Flood Insurance

An interesting paradox surrounds the concept of flood insurance.  There is a principle called “adverse selection,” which is basically the prevalence of people living in areas most affected by the specific peril of flood to buy flood insurance.  In traditional insurance, the providers of insurance use the economic law of large numbers that pits claims against fees, judging that the incoming fees for insurance purchases will pay for the small number of claims of insured individuals who have suffered losses.  In the case of flood insurance there is an overwhelming number of claims compared to the number of potential buyers interested in protecting their properties from the peril of floods.  This means that an insurer cannot offer flood insurance and cover their costs, which equates to an unacceptable risk on the part of the insurance company.   This has resulted in the federal government stepping in to provide an alternative.

Federal Disaster Assistance for Floods:

Generally, the federal government does not automatically provide monetary assistance in the case of flood as a natural disaster.  Typically the government will offer low interest loans to cover flood damage, which must be repaid.  However the federal government did establish the National Flood Insurance Program in 1968.  The NFIP provides a federally funded insurance option for homeowners, renters and business owners.  The NFIP requires that communities that participate agree to adopt and enforce ordinances that are in compliance with FEMA (Federal Emergency Management Agency) regulations, and meet or exceed these requirements.  Under the provisions of this program anyone can purchase flood insurance as long as their community is a participant in the NFIP.

Medium to Low Risk Flood Areas:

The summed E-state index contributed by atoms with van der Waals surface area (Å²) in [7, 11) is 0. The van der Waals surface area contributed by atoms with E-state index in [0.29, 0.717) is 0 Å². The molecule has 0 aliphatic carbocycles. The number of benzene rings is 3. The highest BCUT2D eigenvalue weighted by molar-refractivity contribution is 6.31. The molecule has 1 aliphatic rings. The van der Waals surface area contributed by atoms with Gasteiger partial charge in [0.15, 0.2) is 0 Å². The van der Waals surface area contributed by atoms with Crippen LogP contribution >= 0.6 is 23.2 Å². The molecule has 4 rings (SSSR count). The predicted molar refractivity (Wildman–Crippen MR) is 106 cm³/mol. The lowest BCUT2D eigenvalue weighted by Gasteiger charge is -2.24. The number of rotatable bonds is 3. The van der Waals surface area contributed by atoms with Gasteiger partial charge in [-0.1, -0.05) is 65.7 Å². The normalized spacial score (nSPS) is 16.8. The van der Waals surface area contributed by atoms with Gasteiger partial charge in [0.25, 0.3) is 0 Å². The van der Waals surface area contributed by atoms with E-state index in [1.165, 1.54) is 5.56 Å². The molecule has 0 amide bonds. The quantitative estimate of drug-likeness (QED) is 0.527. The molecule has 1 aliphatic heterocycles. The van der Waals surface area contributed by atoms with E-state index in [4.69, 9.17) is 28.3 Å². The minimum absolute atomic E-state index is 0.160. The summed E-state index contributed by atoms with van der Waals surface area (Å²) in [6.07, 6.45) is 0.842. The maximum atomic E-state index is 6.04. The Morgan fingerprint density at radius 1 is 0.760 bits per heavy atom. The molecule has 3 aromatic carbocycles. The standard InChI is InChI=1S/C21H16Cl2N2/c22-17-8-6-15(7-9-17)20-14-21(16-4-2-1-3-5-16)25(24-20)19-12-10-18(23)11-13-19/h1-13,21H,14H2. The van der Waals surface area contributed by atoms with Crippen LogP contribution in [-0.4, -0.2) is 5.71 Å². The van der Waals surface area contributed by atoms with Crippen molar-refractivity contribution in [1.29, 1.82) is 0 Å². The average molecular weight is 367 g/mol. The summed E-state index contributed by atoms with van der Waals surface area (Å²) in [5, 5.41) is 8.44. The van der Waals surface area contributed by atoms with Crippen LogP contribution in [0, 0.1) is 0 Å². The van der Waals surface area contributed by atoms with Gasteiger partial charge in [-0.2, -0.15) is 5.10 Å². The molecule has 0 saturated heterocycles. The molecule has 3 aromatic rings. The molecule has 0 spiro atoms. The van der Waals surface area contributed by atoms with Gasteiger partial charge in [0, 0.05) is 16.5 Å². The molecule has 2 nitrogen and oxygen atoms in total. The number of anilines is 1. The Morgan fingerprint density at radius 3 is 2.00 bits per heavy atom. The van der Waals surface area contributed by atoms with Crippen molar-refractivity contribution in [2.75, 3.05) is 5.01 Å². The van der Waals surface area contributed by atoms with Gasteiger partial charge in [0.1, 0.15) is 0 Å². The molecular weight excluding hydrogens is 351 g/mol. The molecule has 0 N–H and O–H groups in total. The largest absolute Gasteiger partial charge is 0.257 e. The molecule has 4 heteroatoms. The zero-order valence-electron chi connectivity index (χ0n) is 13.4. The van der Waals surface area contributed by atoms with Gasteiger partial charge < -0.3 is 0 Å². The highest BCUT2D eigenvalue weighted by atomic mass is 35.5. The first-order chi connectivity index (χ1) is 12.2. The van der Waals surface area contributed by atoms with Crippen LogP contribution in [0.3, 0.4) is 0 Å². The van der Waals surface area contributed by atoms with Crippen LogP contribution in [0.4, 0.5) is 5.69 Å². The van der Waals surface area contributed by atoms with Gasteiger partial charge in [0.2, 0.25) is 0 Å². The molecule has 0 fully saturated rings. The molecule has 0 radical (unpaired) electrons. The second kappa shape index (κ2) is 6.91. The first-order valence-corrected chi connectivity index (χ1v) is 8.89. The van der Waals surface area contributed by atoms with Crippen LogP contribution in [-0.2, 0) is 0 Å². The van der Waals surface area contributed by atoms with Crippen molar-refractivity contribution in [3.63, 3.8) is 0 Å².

Many people wonder if they need flood insurance if they do not live in a high risk flood area.  It may be a good idea.  Statistics show that approximately 25 percent of claims come from areas with medium to low risk of floods.  Some people will qualify for a “Preferred Risk Policy,” which is low cost flood insurance.

Mortgage Lenders and Flood Insurance:

When the federal government is involved with the financial assistance in the acquisition and/or construction of a building in a high-risk flood area, flood insurance is mandatory.  If the area is of medium-to-low risk of floods, flood insurance may not be required by federal law; however the lender may still establish its own requirements to include flood insurance.  If the status of the area changes from medium-to-low risk to high risk during the life of the loan, the lender has the right to modify the agreement to require flood insurance.  Many insurance providers offer Excess Flood Protection, which insures for flood damage above the limits of what the NFIP offers.

For more information regarding flood insurance, or to determine the risk status of a property or geographical area, call Chad Olsen of SoCal Platinum Insurance.  Chad will provide the answers regarding your flood insurance concerns and find you the best solution suitable for your needs.